ACA’s Second Enrollment Period Closes; Deadlines Widely Extended

On February 17, HHS Secretary Sebelius announced that 11.4 million people signed up or re-enrolled through state and federal Marketplaces after the final and largest traffic surge on healthcare.gov. HHS’ announcement of a one-week special enrollment period for individuals who experienced technical difficulties applying came after the IRS income verification function experienced a glitch over the weekend, causing a site outage on Healthcare.gov for several hours, according to USA Today. Ten State-based Marketplaces have also extended their enrollment deadlines, including Washington State and Minnesota, which instituted extensions into April in consideration of those who become aware when they file taxes of the penalty for being uninsured.

Marketplace Coverage Will End in February for 200,000 People with Unresolved Citizenship/Immigration Status

Approximately 200,000 people who have not confirmed their citizenship and immigration status for their 2014 Marketplace coverage are receiving notice that their coverage will terminate at the end of February, according to CMS. The Agency said it has conducted several outreach attempts to reconcile the individuals' missing documentation and confirm their citizenship or immigration status to no avail. While for most applicants citizenship and immigration status is matched against federal databases, if the information in the database is insufficient, applicants must provide documentation to verify their status within 90 days of request. Some advocates argue that failure to respond may be due to the complexity of the federal requests for documentation, as well as to technical difficulties transferring and storing the submitted documentation. Last year, 112,000 people lost coverage under similar circumstances.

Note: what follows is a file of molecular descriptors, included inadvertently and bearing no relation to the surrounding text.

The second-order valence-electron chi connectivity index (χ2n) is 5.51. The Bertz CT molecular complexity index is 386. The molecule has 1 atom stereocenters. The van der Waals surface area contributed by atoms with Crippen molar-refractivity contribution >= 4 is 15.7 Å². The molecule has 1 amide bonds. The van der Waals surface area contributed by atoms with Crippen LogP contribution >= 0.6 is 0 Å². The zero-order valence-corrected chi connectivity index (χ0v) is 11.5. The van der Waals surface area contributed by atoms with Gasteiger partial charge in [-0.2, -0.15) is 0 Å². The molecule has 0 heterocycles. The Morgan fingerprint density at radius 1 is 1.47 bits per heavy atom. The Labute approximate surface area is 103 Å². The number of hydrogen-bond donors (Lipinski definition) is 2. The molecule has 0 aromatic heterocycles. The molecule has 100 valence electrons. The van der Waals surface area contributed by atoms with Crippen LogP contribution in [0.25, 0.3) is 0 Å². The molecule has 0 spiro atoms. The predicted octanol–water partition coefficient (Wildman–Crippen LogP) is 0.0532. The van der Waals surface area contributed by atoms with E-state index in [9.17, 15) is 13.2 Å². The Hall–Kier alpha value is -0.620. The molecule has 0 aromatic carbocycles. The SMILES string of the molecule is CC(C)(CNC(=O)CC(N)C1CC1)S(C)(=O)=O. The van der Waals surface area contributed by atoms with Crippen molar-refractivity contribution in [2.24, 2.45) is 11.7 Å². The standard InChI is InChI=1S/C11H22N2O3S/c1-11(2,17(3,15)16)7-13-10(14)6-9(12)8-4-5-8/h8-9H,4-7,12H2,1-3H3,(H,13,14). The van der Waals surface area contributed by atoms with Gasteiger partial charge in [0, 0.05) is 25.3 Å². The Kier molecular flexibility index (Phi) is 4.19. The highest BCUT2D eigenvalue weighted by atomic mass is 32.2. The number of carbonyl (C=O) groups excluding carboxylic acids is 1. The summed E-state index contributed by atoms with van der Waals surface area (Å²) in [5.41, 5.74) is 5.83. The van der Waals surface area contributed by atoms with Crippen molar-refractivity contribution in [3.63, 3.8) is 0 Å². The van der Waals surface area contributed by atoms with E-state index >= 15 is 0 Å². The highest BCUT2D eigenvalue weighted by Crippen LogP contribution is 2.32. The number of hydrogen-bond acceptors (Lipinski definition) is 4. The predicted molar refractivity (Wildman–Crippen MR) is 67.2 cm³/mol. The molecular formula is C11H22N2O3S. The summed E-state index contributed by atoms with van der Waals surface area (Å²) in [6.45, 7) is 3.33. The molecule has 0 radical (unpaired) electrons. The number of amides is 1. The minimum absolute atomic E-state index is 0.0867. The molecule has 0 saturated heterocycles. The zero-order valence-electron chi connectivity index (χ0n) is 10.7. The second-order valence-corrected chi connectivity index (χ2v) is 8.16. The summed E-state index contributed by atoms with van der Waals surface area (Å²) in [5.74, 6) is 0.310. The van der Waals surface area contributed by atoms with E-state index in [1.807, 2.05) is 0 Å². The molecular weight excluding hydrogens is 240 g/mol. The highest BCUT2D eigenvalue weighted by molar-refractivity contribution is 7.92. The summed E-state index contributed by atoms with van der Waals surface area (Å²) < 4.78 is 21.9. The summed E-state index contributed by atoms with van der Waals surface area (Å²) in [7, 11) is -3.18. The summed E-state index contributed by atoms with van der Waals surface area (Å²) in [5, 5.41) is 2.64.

Cost-Sharing Reductions Provide Savings for Lowest Income Enrollees in the Federal Marketplace, According to New Study

new brief describing average cost-sharing reductions for low-income enrollees in silver health plans on the Federally-Facilitated Marketplace finds that individuals in the lowest income tier (150% FPL and under) receiving the maximum cost-sharing assistance save an average $2,300 on annual deductibles, paying $229 compared with $2,559 for a silver plan with no cost-sharing reductions. Similarly, the Kaiser Family Foundation report finds that the average out-of-pocket limit for individuals receiving maximum cost sharing assistance is $879 compared to $5,824 for standard silver plan (saving nearly $5,000 on average). The authors note that individuals who receive this assistance are at risk of losing their cost-sharing reductions, along with tax credits, as the legality of the subsidies on the Federal Marketplace is being tried in the King v. Burwell Supreme Court case.

GAO Report Identifies 32 High Risk Areas, Citing Healthcare.gov as IT Example

In its biennial update on federal operations with high vulnerabilities to fraud, waste, abuse, and mismanagement, or that are in need of transformation to address economy, efficiency, or effectiveness challenges, the Government Accountability Office (GAO) identified two new high risk areas since its 2013 report, including “Improving the Management of Information Technology (IT) Acquisitions and Operations.” Healthcare.gov was called out as an example of an IT initiative with room for improvement, and GAO says it will issue the results of an ongoing review of the website early this year. Medicare, Medicaid, and improper payments by both were all listed as high risk areas, as they were in 2013. The study cites the size and scope of both Medicare and Medicaid as challenges, and identifies the need for CMS to work with states to identify and collect improper Medicaid payments as enrollment increases and more Medicaid beneficiaries receive services under managed care and/or private insurance through the implementation of the ACA.